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Sturgeon promises more detail on Indy border checks amid smuggling fears

NICOLA Sturgeon has promised a detailed explanation of how customs checks with England would work under independence after being challenged about possible smuggling. 

The First Minister pledged a future paper in her prospectus for leaving the UK would set out more information, including what technology could be used to minimise disruption to trade.

She admitted the Scottish Government was still “in the process” of scoping out possible systems.

It came after the latest part of the Building a New Scotland series said physical checks were likely on just the two main trunk routes between England and Scotland, the A74(M)/M6 at Gretna and A1 at Berwick-upon-Tweed, and at rail freight terminals. 

That would leave around two dozen road crossings across the 154 kilometre border unchecked, including the A7 through Hawick, the A68 through Jedburgh and the A697 through Coldstream. 

Under Ms Sturgeon’s plan, an independent Scotland would rejoin the EU, meaning the border with post-Brexit England would become a tightly regulated external EU border.

At last week’s SNP conference, Professor Nicola McEwen, co-director of the Centre on Constitutional Change, said that would mean at-border checks, calling it a “technological and physical challenge” but not an insurmountable one.

She said: “On the other hand, it’s an awful lot of traffic to go through not very many crossing points. So there would inevitably be pressures on trade crossing that border.” 

Today’s prospectus paper said an independent Scotland could “draw on best practice from around the world” as it sought to agree a border regime with the EU and rest of the UK, ideally with the UK and Scottish authorities making checks on each other’s behalf.

Asked about the potential for smuggling across the border if just two customs checks were used, Ms Sturgeon said: “We will publish further details around European Union issues.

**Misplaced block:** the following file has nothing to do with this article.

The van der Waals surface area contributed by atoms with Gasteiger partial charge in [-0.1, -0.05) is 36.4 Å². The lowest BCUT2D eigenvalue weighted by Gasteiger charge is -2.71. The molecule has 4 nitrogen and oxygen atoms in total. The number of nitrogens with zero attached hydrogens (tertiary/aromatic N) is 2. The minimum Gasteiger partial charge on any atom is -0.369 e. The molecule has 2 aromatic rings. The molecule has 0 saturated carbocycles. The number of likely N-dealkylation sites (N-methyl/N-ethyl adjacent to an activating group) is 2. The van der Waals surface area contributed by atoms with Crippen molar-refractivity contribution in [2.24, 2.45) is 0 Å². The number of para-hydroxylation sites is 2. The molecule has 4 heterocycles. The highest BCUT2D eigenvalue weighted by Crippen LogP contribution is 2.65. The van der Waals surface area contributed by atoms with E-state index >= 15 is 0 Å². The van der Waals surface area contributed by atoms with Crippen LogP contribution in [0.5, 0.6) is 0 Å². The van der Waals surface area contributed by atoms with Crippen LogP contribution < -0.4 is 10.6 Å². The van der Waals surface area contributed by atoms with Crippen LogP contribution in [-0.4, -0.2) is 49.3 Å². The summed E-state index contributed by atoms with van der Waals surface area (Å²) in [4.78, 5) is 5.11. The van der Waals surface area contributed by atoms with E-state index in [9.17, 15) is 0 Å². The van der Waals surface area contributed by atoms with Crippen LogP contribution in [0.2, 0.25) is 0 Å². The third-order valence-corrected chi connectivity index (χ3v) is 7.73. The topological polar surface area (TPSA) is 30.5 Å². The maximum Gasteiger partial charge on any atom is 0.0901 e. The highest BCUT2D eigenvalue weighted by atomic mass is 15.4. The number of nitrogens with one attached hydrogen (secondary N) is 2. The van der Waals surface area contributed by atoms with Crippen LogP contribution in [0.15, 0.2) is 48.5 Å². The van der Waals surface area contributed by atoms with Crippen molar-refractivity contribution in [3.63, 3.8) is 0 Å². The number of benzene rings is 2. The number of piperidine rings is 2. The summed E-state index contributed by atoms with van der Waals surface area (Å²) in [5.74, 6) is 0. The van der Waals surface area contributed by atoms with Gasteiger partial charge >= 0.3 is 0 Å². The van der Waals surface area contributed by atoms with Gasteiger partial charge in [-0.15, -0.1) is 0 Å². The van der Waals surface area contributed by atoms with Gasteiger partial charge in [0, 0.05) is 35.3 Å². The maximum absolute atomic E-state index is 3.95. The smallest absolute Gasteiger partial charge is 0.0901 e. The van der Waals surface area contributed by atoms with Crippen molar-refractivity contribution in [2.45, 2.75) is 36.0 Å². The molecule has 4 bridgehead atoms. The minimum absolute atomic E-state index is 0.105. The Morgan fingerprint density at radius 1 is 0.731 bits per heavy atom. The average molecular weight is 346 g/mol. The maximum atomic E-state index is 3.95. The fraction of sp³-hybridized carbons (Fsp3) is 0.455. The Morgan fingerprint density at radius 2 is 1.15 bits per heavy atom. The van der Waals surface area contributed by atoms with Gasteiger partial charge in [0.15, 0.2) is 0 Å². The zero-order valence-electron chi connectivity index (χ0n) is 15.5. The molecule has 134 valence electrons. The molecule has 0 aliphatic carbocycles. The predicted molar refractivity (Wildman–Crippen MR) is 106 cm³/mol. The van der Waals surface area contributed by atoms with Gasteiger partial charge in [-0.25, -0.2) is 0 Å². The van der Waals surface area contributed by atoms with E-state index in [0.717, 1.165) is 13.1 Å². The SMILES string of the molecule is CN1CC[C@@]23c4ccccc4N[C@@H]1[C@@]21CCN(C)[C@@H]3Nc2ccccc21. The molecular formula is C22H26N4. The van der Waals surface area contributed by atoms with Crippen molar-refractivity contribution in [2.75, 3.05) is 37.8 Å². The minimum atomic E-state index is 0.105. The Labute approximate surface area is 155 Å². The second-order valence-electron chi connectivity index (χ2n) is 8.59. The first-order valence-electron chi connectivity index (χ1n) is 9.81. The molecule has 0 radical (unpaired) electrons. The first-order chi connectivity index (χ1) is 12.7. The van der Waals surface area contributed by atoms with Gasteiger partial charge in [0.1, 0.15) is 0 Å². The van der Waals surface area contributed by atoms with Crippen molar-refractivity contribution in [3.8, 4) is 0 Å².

“So some of these issues we will develop further from what is in this paper. 

“We are being candid here about the implications of Scotland being back in the EU and the rest of the UK – wrongly in my view – being out. 

“We would, as many other countries already do, increasingly use technology to do this.

“Are these challenges that we wish we didn’t have? Yes, but if we want to be back in the EU with the many benefits that come from that, we have to overcome these challenges.

“It is possible to do, in my view, with proper planning.”

Pressed on whether there would be border checks on the England-Scotland border, Ms Sturgeon said: “There will have to be arrangements in place for the transport of goods.

“But let’s not lose sight of two things.

“Firstly, with proper planning, the ability to do that in a way that doesn’t disrupt trade.

“Trade between Scotland and England is important, trade between England and Scotland is important to England. But that should not be the limit of our ambitions. 

“We have a market seven times the size of the UK on our doorstep and we should be seeking to create arrangements in place that allow trade across that.

“These arrangements can be done in a way that doesn’t disrupt trade, but the benefits we get from that, I think outweigh the challenges that will come from it.” 

Pressed on what technology exactly she had in mind for the border, the FM said: “We’ve set out the initial analysis of what will be required in this paper.

“We will supplement that in future papers.

She said the EU was looking at a “single trade window model”, while Norway and Sweden used technology, adding: “We are intent on setting out as much detail as we possibly can to inform these decisions. Ultimately it will be a decision for people in Scotland to weigh up and take. But the process we’re going through right now is intended to fully inform it.”

Asked why there was “no detail” about the technology included in the paper, Ms Sturgeon said: “We’ve set out the broad approaches that other countries take, and we are in the process of looking at that international best practice as we design how this would work for Scotland, and that will be detail that we set out in more depth in a future paper in the series.”



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